Bones and muscles and ageing

Nothing causes so much pain and misery as the conditions which affect old people’s joints and bones. The once tightly packed bone fibres become less dense from the age of about 45. The process is more marked in women than in men, especially after the hormonal changes of the menopause. This bone loss or osteoporosis may cause chronic backache, and one sign of the condition is loss of height, as the spinal column loses material. (This is not to be confused with the normal loss of height that occurs in old age – up to 5cm from age 20 to age 60. This is largely caused by shrinkage of the cartilage in the intervertebral discs).

Treatment of osteoporosis is difficult: women are sometimes given oestrogens to slow up the process. Sufficient proteins and minerals in nutrition is a first priority to keep osteoporosis at the lowest possible level. Osteoporosis is partly responsible for the high number of broken bones in old people because their bones are weaker and more brittle. As we get older the cartilage of our joints becomes thinner, and movement damages the joint still further. When the resultant condition, osteoarthrosis, occurs in the hands the fingers become virtually immobile. In larger joints such as the hip, the condition can make walking impossible. One increasingly popular modern solution is that of total hip replacement, in which an artificial joint is surgically inserted. This operation often has an amazing effect on both mobility and morale. Muscles lose their strength with increasing age. This can take the form of wasting, especially when a limb is not used, or decreased power on repeated contraction. Keeping active is a remarkable preventative for these conditions, which probably account for more pain and social isolation than any of the cancerous conditions people so greatly fear.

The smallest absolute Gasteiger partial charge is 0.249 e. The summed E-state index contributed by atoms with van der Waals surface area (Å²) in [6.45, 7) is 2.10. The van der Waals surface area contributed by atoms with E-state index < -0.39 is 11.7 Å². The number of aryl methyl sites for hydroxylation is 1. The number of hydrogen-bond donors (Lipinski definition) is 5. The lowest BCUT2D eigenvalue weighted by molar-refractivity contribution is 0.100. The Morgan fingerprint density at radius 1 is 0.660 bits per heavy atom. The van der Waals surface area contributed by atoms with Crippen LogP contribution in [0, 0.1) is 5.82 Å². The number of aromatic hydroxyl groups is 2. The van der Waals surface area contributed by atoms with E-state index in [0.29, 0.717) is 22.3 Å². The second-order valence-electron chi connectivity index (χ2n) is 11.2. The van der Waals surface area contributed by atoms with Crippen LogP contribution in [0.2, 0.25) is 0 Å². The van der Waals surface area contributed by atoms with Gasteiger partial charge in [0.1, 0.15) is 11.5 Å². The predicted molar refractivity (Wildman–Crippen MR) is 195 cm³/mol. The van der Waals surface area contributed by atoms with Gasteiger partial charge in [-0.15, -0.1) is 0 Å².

Before the 1960s the American sex researcher Alfred Kinsey (1894-1956) observed that healthy people in the ninth decade of life could still partake of and enjoy sexual activity. However, most men of 50 have sex at about half the rate they did when 25. By the age of 80, three out of four men are impotent – incapable of achieving an erection. This may result from a general decline in strength and fitness and also the hardening of the arteries in the lower half of the abdomen which may decrease the flow of blood required to sustain an erection.